I'm not sure how I managed to pull six books out of September -- it wasn't a great month for reading. Most were pretty light mysteries (one classic), set in Ireland, France, and England. Two other non-mysteries, also set in England, were far meatier and interesting and one is on my favorites of the year list.
"Pursuit in Provence" by Phyllis Gobbell
"Pursuit in Provence" is the first in the Jordan Mayfair series, the third of which I covered in last month's book recap. Because it is the first in a somewhat sequential series, it introduces readers to Jordan, an architect in Savannah; her travel-writer uncle Alex; Paul Broussard, an art dealer who shows up in psat and future books, and less importantly, members of her family.
Alex has invited Jordan to accompany him on a tour to Provence, which he is researching for a travel guide book, with a preliminary stop in Paris. The Paris leg is remarkable for two events: Jordan's luggage is lost on the train to Paris from Belgium and she runs into an old college friend and her husband, who is a Nashville music producer. The couple follow Jordan and Alex to Provence.
Two mysteries converge -- what happened to Jordan's luggage and why is someone so eager for her to get it back? And, in a museum located in Provence, a number of valuable drawings and paintings are missing. Jordan is pulled into the mystery, along with a new friend she meets are their hotel.
I don't know how to tell more of this without scooping the story. It's a good first effort from Gobbel and sets up the characters for future books. It's a lighter, fun mystery -- nothing too complex, but enjoyable.
"The Rose Code" by Kate Quinn
Kate Quinn rarely disappoints and she landed another hit in my book with "The Rose Code," which is set during World War II and England's Bletchley Park, where code breakers worked around the clock trying to break the intercepted messages from the German and Italian forces and pass on the information to the British forces. Already I like it.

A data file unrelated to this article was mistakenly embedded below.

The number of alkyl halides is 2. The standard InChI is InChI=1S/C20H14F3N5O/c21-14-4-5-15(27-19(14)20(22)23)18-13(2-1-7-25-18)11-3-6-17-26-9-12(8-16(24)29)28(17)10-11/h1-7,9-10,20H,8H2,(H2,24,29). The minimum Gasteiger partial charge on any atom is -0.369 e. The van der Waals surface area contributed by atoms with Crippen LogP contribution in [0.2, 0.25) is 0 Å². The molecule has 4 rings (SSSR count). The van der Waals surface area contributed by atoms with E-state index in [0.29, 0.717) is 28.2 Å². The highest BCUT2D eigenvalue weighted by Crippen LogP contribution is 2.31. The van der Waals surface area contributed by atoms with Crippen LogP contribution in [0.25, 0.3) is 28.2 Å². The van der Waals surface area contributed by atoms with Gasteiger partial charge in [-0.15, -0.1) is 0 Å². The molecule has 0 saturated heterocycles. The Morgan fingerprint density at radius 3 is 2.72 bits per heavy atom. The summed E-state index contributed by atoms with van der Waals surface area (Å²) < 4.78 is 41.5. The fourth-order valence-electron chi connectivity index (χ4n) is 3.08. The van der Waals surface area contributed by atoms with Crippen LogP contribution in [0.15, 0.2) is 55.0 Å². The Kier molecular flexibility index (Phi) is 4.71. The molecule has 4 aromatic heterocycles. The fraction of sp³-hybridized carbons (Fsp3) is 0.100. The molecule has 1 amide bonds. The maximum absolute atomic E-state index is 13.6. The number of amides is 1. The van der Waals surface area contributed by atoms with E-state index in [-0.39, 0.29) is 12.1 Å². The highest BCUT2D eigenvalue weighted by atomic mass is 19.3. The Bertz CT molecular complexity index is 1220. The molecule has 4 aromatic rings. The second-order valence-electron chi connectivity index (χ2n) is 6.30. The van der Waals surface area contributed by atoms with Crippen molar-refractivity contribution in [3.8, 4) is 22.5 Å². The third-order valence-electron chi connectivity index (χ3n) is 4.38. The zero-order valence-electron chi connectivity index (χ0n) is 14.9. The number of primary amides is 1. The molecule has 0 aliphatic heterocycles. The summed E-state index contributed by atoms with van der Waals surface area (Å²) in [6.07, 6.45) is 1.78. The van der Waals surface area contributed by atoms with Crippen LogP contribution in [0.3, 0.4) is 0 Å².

The three principal characters here are Osla Kendall, a young woman of society who longs to do something important and not just be a fizzy debutante; Mab Churt, raised in Shoreditch in a poor family and self-improved, hoping to nab a respectable and well-enough-to-do husband; and Beth Finch, a young woman emotionally (and somewhat physically) abused by her mother and ignored by her hapless father who has a knack for crossword puzzles. Today we might consider her on the autism spectrum.
In the opening we first meet Beth, an inmate at an asylum, so desperate to get out and share vital government information that she reaches out, in code, to Osla and Mab. The women betrayed her and have their own issues between each other, but Beth believes they are the only ones who can help her.
The book jumps back and forth between the Bletchley days and the days before the Royal Wedding of Elizabeth and Philip in a race against time, telling the story of the three women and what tore them apart.
Osla and Mab meet on the train en route to Bletchley and learn they are to be billeted in the Finch home, where they discover Beth and her puzzling abilities and soon the three of them are working in various huts at BP, dissecting and translating encrypted messages. They must sign the official secrets act, not to speak of anything that happens within their huts, even to other Bletchley employees.
The story, and it's a good one, isn't only about their work, but also explores their personal lives. Osla is "set up" with a handsome naval officer named Philip, with whom she falls deeply in love. Mab is seeking a good, solid husband who can provide her a good home and one for her sister, Lucy. And Beth? Brilliant Beth just works, beginning to bloom in discovering that there is something that she can do that is truly special, a step above many of the other codebreakers.
It would be unfair of me to tell you how the three fell out or come back together. But this is more than just a book about codebreaking and the experience of working in Bletchley Park. It's also a story of friendship, empowerment, forgiveness, sacrifice and doing the right thing. All I can say is that it is one of my top reads of 2022.
(Please do read the author notes at the end of the book, which outlines differences between fiction and fact, characters inspired by real-life and those created for the story. You will find, among other things, that Osla is based on a woman named Osla Banning who was indeed Prince Philip's wartime girlfriend and that Beth is a composite of two code workers. But it's best not to google Bletchley for you will perhaps recognize some names that appear in the book -- and you don't want to scoop yourself!)
"Call the Midwife" by Jennifer Worth
Those who have watched all the episodes of the PBS series "Call the Midwife" may remember Jenny Lee as a character in the original cast who left after several seasons. She became Jennifer Worth later in life and "Call the Midwife" is a collection of her reminiscences during her time as a midwife in London's East End following World War II.